Through a one-of-a-kind experiment at Oak Ridge National Laboratory, nuclear physicists have precisely measured the weak interaction between protons and neutrons. The result quantifies the weak force theory as predicted by the Standard Model of Particle Physics.
Five researchers at the Department of Energy’s Oak Ridge National Laboratory have been named ORNL Corporate Fellows in recognition of significant career accomplishments and continued leadership in their scientific fields.
A team led by the Department of Energy’s Oak Ridge National Laboratory synthesized a tiny structure with high surface area and discovered how its unique architecture drives ions across interfaces to transport energy or information.
Researchers at the Department of Energy’s Oak Ridge National Laboratory have received five 2019 R&D 100 Awards, increasing the lab’s total to 221 since the award’s inception in 1963.
Collaborators at the Department of Energy’s Oak Ridge National Laboratory and U.S. universities used neutron scattering and other advanced characterization techniques to study how a prominent catalyst enables the “water-gas shift” reaction to purify and generate hydrogen at industrial scale.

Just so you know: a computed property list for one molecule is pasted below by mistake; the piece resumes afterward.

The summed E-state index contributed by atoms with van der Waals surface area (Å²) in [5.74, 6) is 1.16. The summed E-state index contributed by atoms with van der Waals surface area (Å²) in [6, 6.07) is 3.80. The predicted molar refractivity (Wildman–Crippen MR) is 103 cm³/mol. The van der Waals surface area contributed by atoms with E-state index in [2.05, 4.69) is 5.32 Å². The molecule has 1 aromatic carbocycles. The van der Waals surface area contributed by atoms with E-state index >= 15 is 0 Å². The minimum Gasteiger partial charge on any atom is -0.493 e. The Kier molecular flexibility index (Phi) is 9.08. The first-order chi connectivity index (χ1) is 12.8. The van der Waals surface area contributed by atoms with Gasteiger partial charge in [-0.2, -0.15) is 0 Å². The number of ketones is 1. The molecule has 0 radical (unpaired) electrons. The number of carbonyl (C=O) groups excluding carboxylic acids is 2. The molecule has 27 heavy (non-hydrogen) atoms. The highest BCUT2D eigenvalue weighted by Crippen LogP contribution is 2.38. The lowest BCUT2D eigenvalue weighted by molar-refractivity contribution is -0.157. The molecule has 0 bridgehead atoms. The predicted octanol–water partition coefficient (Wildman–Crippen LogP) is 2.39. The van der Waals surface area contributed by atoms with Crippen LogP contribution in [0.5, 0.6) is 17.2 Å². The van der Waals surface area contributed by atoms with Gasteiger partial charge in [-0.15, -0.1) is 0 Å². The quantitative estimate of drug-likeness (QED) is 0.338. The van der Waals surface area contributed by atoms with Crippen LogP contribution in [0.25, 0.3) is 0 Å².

A team of scientists has for the first time measured the elusive weak interaction between protons and neutrons in the nucleus of an atom. They had chosen the simplest nucleus consisting of one neutron and one proton for the study.
Scientists at the Department of Energy’s Oak Ridge National Laboratory used neutrons, isotopes and simulations to “see” the atomic structure of a saturated solution and found evidence supporting one of two competing hypotheses about how ions come
After more than a year of operation at the Department of Energy’s (DOE’s) Oak Ridge National Laboratory (ORNL), the COHERENT experiment, using the world’s smallest neutrino detector, has found a big fingerprint of the elusive, electrically neutral particles that interact only weakly with matter.
For more than 50 years, scientists have debated what turns particular oxide insulators, in which electrons barely move, into metals, in which electrons flow freely.